The microorganisms may be cultured as appropriate for the organism by means well known in the art. Generally, the microorganisms will be killed prior to being dyed to produce colored microorganisms.
The organisms may be dyed by a variety of means. Gram staining is a well known and acceptable method for staining bacteria. Other acceptable dyes include Cibacron Brilliant Red 3B-A, Remazol Brilliant Blue R, Reactive Orange 16, Reactive Blue 4, and Reactive Black 4, each of which is available from Aldrich, Milwaukee, Wis. and other sources. Dying organisms with these dyes is generally accomplished in basic buffers such as sodium bicarbonate sodium carbonate solutions. The buffer may be adjusted to the desired pH.
The dyed microorganisms of the labelling complex may have a cell surface labelling binding substance specific for the analyte/binding substance conjugate. The labelling binding substance may be specific for an exposed region of the analyte, the analyte binding substance, or a structure formed by the conjugation. For example, if the analyte binding substance is a natural receptor of the analyte, the labelling binding substance may be an antibody specific for an epitope of the receptor which is distant from the hormone binding site. The cell surface labelling binding substance may also be an antibody specific for the analyte binding substance. Following dying of the microorganism, the antibody may be chemically attached to the microorganism by a coupling agent.
Conveniently, but not exclusively, the labelling binding substance may be a compound which is naturally present on the microorganism's cell surface. For example, Staphylococcal Protein A (SPA) is naturally present on many strains of Staphylococcal aureus. SPA has multiple binding sites for the Fc regions of antibody molecules which do not encroach on the antibody's antigen binding sites. Thus, SPA can bind analyte specific antibodies and link the analyte/binding substance conjugate to the dyed Staphylococcus aureus when the analyte binding substance is an antibody.
Another naturally occurring cell surface labelling substance is Protein G. Protein G is present in the cell walls of Group C and G β-hemolytic Streptococci. Like SPA, Protein G has a high natural affinity for antibody molecules which provides for selective binding.
Antibodies which specifically bind the dyed microorganisms may also be used as labelling binding substances when complexed with SPA or other antibody binding compounds. Because SPA has multiple antibody binding sites, it may bind to both the microorganism-specific antibody and analyte specific antibodies employed as analyte binding substances. The antibody/SPA conjugate then links the dyed microorganism with the analyte. Other labelling binding substances will be appreciated by those of skill in the art.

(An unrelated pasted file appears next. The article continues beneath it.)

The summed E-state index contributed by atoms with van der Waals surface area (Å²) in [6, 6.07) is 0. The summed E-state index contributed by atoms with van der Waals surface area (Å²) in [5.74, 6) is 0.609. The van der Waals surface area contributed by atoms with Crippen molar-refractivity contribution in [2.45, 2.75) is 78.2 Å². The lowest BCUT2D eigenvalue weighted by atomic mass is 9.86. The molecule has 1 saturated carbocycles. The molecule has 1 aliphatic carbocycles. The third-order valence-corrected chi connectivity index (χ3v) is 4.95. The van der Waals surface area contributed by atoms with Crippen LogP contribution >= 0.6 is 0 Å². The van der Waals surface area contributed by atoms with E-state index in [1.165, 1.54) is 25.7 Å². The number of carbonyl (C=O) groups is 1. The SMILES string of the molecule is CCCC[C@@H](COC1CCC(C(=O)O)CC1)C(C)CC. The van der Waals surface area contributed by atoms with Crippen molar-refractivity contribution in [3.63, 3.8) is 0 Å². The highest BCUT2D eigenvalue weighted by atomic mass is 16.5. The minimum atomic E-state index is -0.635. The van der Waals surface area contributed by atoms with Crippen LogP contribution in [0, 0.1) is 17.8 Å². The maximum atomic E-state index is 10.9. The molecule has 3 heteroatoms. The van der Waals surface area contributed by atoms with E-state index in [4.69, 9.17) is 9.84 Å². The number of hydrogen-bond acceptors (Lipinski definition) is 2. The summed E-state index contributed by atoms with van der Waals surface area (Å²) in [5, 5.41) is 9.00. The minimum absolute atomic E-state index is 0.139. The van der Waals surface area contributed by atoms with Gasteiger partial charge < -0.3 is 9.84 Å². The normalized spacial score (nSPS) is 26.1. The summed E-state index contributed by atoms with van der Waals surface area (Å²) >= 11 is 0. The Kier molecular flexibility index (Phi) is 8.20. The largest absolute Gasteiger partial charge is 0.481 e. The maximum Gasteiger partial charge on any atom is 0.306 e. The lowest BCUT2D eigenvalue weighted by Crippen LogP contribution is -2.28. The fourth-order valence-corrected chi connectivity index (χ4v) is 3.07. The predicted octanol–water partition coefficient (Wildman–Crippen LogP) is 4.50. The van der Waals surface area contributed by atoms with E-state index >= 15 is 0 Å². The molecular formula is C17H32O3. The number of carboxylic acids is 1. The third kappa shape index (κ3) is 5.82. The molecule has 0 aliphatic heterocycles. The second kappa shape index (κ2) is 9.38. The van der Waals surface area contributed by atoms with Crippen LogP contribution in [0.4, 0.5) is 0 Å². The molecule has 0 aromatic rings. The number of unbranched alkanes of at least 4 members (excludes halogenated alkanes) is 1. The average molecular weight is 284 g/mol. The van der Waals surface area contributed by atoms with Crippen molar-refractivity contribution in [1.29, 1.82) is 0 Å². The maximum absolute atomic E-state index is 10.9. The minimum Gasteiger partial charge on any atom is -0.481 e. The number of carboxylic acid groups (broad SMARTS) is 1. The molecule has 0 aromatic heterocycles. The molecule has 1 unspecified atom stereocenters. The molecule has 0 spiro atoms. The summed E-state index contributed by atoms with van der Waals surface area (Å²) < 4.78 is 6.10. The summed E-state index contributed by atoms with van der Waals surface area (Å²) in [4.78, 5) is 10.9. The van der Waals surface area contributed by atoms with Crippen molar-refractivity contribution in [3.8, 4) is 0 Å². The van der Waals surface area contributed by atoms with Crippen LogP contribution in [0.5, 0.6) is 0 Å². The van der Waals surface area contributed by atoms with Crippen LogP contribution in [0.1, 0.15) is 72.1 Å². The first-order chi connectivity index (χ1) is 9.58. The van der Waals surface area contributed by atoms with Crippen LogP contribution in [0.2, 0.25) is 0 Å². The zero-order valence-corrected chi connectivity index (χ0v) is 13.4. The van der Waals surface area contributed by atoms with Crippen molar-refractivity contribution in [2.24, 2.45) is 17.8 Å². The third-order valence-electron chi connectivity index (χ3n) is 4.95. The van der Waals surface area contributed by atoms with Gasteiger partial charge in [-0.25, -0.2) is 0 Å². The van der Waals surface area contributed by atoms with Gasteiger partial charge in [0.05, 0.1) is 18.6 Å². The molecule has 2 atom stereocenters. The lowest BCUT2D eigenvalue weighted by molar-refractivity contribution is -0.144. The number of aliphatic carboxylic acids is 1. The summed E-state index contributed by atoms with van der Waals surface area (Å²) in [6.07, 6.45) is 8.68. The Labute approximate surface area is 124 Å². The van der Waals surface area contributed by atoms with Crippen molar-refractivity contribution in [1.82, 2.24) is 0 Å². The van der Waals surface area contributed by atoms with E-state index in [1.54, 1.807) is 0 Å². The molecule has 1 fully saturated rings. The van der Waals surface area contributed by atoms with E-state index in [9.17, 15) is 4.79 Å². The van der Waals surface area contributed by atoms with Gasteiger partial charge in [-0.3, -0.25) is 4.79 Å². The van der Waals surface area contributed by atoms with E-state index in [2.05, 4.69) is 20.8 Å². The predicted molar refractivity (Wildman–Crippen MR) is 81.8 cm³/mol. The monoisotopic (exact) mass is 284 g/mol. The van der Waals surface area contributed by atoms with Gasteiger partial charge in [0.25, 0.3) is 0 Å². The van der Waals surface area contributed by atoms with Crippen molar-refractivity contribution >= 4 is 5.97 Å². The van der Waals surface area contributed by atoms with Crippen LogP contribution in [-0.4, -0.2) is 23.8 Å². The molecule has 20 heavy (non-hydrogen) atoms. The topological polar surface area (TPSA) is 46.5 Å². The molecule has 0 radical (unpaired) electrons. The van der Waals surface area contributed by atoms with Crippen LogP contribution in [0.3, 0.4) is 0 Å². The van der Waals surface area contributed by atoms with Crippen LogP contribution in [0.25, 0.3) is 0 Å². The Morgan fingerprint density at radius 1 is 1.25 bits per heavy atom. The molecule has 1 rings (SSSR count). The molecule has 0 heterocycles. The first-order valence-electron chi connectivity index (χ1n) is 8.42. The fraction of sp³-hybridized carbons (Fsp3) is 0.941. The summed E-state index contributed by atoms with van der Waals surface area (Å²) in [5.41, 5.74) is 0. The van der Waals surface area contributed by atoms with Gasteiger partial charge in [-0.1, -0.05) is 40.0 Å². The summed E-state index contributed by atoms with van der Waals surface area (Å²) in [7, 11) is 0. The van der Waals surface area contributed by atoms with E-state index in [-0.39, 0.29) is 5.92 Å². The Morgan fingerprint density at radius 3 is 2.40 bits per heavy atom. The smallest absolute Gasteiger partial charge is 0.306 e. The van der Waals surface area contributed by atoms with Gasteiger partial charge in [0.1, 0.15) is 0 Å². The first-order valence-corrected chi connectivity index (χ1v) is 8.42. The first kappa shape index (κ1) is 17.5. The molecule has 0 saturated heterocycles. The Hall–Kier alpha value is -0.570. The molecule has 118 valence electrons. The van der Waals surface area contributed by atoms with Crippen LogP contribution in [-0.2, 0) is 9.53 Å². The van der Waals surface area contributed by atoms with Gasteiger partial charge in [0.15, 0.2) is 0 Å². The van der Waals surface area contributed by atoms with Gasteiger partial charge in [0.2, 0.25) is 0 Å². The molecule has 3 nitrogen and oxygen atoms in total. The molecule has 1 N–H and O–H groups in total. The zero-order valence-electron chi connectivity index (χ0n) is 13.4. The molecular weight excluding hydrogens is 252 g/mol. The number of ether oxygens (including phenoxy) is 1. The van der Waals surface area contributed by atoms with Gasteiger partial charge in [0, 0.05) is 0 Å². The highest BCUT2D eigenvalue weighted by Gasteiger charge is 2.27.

Alternatively, the dyed microorganisms may be derivatized with specific functional groups to allow for the covalent attachment of antibodies or other analyte-specific binding substances using homo- or heterobifunctional coupling reagents (available from Pierce, Rockford, Ill.) to attach these analyte binding substances to the dyed microorganisms.
The support matrix also contains a capture zone. A capture binding substance which is specific for the analyte will be immobilized in the capture zone. Typically, an anti-analyte immunoglobulin is the capture binding substance. If the labelling binding substance specifically binds antibodies, such as SPA or Protein G, only antibody binding fragments lacking the Fc region (e.g., Fab or F(ab)2 fragments) may be employed as the capture binding substances. Otherwise, dyed microorganisms may be retained by binding between the labelling binding substance and the Fc region of the immobilized capture binding substance.
The accumulation of visible microorganism label may be assessed either visually or by optical detection devices, such as reflectance analyzers and video image analysis and the like. The accumulation of visible label can be assessed either to determine the presence or absence of label in the capture zone or the visible intensity of accumulated label which may by correlated with the concentration of analyte in the biological sample. The correlation between the visible intensity of accumulated label and analyte concentration may be made by comparison of the visible intensity to a reference standard which may or may not be incorporated into the capture zone. Optical detection devices may be programmed to automatically perform this comparison by means similar to that used by the Quidel Reflective Analyzer, Catalog No. QU0801 (Quidel Corp., San Diego, Calif.). Visual comparison is also possible by visual evaluation of the intensity and a color key such as used in the Quidel Total IgE Test Catalog No. 0701 (a multi-step ELISA assay). Thus, analyte concentration may be determined by the present invention.